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Classroom Democracy

Giving Americans the education they deserve

Thomas Jefferson spelled it out for us. “If a nation expects to be ignorant and free,” he wrote, “it expects what never was and never will be.” How well our educational system has lived up to the democratic ideals implicit in that statement is not always clear. Let’s look at progress to date.

The twentieth century’s push for a more scientific approach to schooling gave us much that was positive, but it also gave us standardized testing, which led to unfair tracking of minority children. Educators were not especially concerned about accommodating children from diverse cultural backgrounds. Rather, they focused on defining the “best” education, inadvertently excluding a great many students. Nowhere is this better illustrated than in the writings of Robert Maynard Hutchins, president of the University of Chicago and a leading educator during the 1930s and 1940s. He wrote, “The best education for the best is the best education for all”—by which he meant the kind of liberal arts education typically reserved for the privileged.

Yet throughout our history of undemocratic education, democratic principles have remained a persistent force for reform. In 1954, the Supreme Court ruled racial segregation unconstitutional, and in 1975, Congress passed the Education for All Handicapped Children Act, which brought children with disabilities into the mainstream. Today, the emphasis in educational theory is on multiculturalism, as evidenced by the widespread influence of scholarship seeking to uncover and support the strengths of minority students.

Thinking on the more nitty-gritty issue of school governance has undergone a similar evolution. Early in the last century, the educational philosopher John Dewey gave us a vision of a classroom in which students work together on projects that interest them, with teachers who exercise authority on “behalf of the . . . group, not as an exhibition of personal power.” Yet by the 1970s and 1980s, the dominant theme in discussions of classroom management was taking back control from students. Behaviorist approaches, such as “assertive discipline” were prevalent.

Interestingly, however, we began to see groundbreaking experiments in democratic education around the same time. For example, in the 1970s Lawrence Kohlberg, of Harvard University, helped establish “cluster” schools, in which students and teachers debated weighty matters such as drug use, stealing, cheating, and class attendance. Those talks led to reasonable policies, and students got better at participating in democratically run forums.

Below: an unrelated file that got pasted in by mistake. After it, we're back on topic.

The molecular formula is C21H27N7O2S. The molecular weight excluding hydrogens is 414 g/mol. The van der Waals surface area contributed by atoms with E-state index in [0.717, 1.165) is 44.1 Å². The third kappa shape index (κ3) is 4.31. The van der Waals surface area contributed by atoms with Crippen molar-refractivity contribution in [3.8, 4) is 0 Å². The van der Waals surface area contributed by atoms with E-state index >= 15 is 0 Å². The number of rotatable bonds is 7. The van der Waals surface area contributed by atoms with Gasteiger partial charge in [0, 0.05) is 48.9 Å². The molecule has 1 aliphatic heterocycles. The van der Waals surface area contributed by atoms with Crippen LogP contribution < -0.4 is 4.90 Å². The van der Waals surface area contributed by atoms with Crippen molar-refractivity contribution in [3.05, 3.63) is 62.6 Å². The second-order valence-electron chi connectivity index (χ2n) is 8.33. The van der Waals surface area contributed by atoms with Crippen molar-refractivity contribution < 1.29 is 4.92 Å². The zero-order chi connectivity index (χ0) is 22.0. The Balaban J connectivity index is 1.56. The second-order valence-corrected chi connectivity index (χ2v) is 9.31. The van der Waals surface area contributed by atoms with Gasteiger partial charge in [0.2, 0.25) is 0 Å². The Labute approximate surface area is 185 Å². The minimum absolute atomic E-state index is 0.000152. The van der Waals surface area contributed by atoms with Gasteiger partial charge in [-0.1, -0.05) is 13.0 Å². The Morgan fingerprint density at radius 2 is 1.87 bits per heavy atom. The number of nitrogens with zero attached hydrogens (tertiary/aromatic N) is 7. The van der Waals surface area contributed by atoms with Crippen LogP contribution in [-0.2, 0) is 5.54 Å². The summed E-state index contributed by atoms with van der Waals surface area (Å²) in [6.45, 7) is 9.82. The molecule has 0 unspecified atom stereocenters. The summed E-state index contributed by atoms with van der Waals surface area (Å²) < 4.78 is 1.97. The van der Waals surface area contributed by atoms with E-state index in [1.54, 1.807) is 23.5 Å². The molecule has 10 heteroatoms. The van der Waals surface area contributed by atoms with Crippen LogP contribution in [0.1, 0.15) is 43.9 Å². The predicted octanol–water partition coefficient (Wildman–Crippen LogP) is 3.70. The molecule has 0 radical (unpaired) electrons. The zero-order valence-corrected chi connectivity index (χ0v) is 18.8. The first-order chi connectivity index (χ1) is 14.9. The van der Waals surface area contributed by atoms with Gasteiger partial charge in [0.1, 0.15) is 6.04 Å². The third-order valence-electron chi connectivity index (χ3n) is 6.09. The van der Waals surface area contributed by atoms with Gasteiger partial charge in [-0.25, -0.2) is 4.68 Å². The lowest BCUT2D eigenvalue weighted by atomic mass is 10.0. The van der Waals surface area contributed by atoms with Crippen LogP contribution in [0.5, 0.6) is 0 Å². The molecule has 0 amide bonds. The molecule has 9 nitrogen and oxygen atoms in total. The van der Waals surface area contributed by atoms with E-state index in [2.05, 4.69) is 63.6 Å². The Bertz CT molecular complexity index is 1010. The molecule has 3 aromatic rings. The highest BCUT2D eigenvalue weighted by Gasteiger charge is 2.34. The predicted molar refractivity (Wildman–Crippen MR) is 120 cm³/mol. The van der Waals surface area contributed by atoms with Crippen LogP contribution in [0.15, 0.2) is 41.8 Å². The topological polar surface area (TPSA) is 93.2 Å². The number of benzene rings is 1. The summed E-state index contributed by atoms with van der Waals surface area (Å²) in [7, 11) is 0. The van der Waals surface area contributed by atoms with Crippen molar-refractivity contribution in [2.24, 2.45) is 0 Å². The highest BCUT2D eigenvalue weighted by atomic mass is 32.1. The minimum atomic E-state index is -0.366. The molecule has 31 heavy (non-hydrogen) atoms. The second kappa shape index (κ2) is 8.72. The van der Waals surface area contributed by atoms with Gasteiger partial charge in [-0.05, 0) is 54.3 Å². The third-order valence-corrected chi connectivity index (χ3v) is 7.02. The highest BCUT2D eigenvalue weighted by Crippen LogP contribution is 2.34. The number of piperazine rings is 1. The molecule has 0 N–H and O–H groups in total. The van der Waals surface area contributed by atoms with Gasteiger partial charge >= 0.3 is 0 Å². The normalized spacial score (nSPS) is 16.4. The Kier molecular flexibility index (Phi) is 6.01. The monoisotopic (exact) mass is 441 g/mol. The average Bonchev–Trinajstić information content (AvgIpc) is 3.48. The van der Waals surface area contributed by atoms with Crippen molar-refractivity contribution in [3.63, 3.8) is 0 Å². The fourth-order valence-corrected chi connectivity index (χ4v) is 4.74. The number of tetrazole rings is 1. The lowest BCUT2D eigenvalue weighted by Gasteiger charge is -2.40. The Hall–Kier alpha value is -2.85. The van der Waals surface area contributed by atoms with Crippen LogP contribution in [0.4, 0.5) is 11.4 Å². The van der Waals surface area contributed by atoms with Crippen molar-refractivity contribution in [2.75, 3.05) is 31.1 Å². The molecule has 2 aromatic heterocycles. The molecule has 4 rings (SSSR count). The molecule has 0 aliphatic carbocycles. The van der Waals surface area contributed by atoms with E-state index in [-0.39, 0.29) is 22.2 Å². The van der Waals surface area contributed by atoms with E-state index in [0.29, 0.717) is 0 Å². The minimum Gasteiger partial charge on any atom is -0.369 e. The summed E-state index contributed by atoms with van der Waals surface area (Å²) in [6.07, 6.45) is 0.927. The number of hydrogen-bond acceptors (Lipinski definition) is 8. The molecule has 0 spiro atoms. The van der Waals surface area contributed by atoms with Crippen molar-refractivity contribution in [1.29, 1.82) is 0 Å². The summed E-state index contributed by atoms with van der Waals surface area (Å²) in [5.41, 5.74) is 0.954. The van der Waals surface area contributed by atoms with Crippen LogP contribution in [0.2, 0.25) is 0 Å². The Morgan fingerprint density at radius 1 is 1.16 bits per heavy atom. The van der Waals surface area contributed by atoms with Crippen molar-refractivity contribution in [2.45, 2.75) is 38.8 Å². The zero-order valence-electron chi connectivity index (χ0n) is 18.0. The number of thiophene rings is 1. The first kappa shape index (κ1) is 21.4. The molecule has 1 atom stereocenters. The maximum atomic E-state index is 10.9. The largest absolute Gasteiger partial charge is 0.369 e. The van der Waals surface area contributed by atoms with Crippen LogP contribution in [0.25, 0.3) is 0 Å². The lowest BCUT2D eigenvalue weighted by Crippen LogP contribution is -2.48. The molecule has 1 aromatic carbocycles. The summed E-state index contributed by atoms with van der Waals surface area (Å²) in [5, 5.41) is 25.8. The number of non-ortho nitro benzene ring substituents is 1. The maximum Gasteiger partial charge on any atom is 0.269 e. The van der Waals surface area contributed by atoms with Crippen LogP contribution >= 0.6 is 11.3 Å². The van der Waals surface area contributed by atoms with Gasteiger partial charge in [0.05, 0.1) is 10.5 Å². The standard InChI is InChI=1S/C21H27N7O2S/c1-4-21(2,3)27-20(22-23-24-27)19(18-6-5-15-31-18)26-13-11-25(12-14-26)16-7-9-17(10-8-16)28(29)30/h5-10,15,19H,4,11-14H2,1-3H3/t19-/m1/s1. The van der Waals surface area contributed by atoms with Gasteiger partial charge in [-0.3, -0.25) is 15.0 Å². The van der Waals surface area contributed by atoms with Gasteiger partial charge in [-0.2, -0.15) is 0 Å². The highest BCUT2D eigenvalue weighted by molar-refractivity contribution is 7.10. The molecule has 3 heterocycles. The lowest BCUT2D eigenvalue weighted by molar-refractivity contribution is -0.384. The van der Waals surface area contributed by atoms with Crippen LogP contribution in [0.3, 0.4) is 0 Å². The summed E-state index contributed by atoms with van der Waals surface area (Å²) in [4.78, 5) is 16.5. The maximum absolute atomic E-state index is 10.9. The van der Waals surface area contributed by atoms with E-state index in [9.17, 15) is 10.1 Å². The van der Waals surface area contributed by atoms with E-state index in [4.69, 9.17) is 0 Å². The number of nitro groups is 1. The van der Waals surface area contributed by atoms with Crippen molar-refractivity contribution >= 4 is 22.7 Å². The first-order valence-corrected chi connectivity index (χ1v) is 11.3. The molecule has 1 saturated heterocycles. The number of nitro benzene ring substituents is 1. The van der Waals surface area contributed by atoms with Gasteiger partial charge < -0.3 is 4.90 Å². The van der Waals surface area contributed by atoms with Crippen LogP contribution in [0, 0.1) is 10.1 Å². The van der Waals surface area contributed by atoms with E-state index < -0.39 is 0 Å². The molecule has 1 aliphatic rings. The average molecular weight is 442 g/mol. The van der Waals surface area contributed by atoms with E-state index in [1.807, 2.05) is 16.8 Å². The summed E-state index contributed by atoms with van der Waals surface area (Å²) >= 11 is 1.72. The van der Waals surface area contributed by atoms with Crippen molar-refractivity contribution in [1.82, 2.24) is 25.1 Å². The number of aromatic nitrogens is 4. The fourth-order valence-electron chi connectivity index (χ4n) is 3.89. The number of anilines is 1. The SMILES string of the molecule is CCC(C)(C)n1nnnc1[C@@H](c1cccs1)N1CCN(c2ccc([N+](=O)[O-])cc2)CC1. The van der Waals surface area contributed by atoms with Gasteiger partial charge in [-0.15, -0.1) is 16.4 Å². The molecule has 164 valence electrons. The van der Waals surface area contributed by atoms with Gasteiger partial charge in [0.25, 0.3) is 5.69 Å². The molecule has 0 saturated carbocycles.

Although the experiment ended after Kohlberg died in 1987, the ideas behind it endured. Kohlberg’s work contributed to the founding of the Association for Moral Education, through which education leaders share ideas for making schools more democratic.

The convergence of all these factors—the legal developments in the past half-century, the commitment to accommodating diverse groups of children, and the movement toward less authoritarian classroom management—means that we now have the conditions in place to support truly democratic education. The problem is simply one of rising to the challenge. As the Swiss psychologist Jean Piaget once said, “The heartbreaking difficulty in pedagogy . . . is the fact that the best methods are also the most difficult ones.”

Fortunately, we have educators like Marion Reynolds, former director of Tufts’ elementary education certification program, to show us the way. I used to observe Marion’s first-grade class. One day, her class descended into chaos at meeting time. I expected her to lay down the law. Instead, she said “We’ve fallen apart. What are we going to do?”

One child suggested they all be sent to time-out. Marion said she couldn’t do that because if she did, there would be no meeting. Another child suggested she hire more teachers to keep the children under control. Marion said the school didn’t have the money. Eventually the children, with Marion’s gentle prodding, generated their own rules for behavior—rules like “Raise hands before talking” and “Sit only in your own space.” Marion recorded them on a large sheet of paper, and they became a kind of class constitution. It was an inspiring performance.

And, it worked. The children followed the rules because, having made them themselves, they owned them.

W. GEORGE SCARLETT is deputy chair of the Eliot-Pearson Department of Child Development and lead author of Approaches to Behavior and Classroom Management: Integrating Discipline with Care (Sage, 2009).

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